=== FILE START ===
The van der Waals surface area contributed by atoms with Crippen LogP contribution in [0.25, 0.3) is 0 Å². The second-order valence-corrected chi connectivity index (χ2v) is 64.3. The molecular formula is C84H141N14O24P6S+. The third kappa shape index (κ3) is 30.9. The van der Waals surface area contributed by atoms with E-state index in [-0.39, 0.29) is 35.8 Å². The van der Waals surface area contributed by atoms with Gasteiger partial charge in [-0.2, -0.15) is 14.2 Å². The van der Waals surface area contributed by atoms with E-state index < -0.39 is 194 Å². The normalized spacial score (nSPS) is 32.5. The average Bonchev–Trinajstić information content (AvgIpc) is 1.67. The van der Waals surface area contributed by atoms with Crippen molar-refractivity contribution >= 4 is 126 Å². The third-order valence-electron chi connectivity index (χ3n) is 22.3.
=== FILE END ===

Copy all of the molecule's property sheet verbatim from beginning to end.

The van der Waals surface area contributed by atoms with Crippen LogP contribution in [0.25, 0.3) is 0 Å². The second-order valence-corrected chi connectivity index (χ2v) is 64.3. The molecular formula is C84H141N14O24P6S+. The third kappa shape index (κ3) is 30.9. The van der Waals surface area contributed by atoms with E-state index in [-0.39, 0.29) is 35.8 Å². The van der Waals surface area contributed by atoms with Gasteiger partial charge in [-0.2, -0.15) is 14.2 Å². The van der Waals surface area contributed by atoms with E-state index < -0.39 is 194 Å². The normalized spacial score (nSPS) is 32.5. The average Bonchev–Trinajstić information content (AvgIpc) is 1.67. The van der Waals surface area contributed by atoms with Crippen molar-refractivity contribution >= 4 is 126 Å². The third-order valence-electron chi connectivity index (χ3n) is 22.3.